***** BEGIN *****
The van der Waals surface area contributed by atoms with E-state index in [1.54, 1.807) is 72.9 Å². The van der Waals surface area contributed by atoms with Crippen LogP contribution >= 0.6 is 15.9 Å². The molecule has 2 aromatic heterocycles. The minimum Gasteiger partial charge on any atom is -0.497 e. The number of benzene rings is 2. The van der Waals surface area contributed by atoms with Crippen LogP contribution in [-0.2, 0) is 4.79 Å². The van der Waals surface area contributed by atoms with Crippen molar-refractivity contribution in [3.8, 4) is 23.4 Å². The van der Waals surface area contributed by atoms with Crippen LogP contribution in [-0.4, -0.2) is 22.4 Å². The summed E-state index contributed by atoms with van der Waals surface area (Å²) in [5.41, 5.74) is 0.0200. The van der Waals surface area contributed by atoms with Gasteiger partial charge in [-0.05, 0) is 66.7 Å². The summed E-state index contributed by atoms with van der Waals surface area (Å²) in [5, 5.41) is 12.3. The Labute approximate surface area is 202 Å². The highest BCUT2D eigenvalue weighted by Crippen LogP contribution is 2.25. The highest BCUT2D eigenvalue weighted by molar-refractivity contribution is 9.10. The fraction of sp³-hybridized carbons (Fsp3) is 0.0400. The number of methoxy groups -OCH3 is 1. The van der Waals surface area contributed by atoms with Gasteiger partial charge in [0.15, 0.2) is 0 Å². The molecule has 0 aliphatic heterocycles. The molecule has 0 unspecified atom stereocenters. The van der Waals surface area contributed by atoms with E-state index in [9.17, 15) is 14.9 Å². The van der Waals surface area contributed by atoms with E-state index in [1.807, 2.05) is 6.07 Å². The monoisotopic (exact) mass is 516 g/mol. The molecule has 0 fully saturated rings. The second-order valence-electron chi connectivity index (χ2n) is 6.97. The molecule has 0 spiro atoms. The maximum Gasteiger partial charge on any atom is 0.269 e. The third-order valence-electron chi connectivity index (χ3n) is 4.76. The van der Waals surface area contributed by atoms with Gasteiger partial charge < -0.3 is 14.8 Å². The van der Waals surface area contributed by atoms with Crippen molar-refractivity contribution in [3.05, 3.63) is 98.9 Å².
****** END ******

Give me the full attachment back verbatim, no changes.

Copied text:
The van der Waals surface area contributed by atoms with E-state index in [1.54, 1.807) is 72.9 Å². The van der Waals surface area contributed by atoms with Crippen LogP contribution >= 0.6 is 15.9 Å². The molecule has 2 aromatic heterocycles. The minimum Gasteiger partial charge on any atom is -0.497 e. The number of benzene rings is 2. The van der Waals surface area contributed by atoms with Crippen LogP contribution in [-0.2, 0) is 4.79 Å². The van der Waals surface area contributed by atoms with Crippen molar-refractivity contribution in [3.8, 4) is 23.4 Å². The van der Waals surface area contributed by atoms with Crippen LogP contribution in [-0.4, -0.2) is 22.4 Å². The summed E-state index contributed by atoms with van der Waals surface area (Å²) in [5.41, 5.74) is 0.0200. The van der Waals surface area contributed by atoms with Gasteiger partial charge in [-0.05, 0) is 66.7 Å². The summed E-state index contributed by atoms with van der Waals surface area (Å²) in [5, 5.41) is 12.3. The Labute approximate surface area is 202 Å². The highest BCUT2D eigenvalue weighted by Crippen LogP contribution is 2.25. The highest BCUT2D eigenvalue weighted by molar-refractivity contribution is 9.10. The fraction of sp³-hybridized carbons (Fsp3) is 0.0400. The number of methoxy groups -OCH3 is 1. The van der Waals surface area contributed by atoms with Gasteiger partial charge in [0.15, 0.2) is 0 Å². The molecule has 0 aliphatic heterocycles. The molecule has 0 unspecified atom stereocenters. The van der Waals surface area contributed by atoms with E-state index in [9.17, 15) is 14.9 Å². The van der Waals surface area contributed by atoms with E-state index in [1.807, 2.05) is 6.07 Å². The monoisotopic (exact) mass is 516 g/mol. The molecule has 0 fully saturated rings. The second-order valence-electron chi connectivity index (χ2n) is 6.97. The molecule has 0 spiro atoms. The maximum Gasteiger partial charge on any atom is 0.269 e. The third-order valence-electron chi connectivity index (χ3n) is 4.76. The van der Waals surface area contributed by atoms with Gasteiger partial charge < -0.3 is 14.8 Å². The van der Waals surface area contributed by atoms with Crippen molar-refractivity contribution in [3.05, 3.63) is 98.9 Å².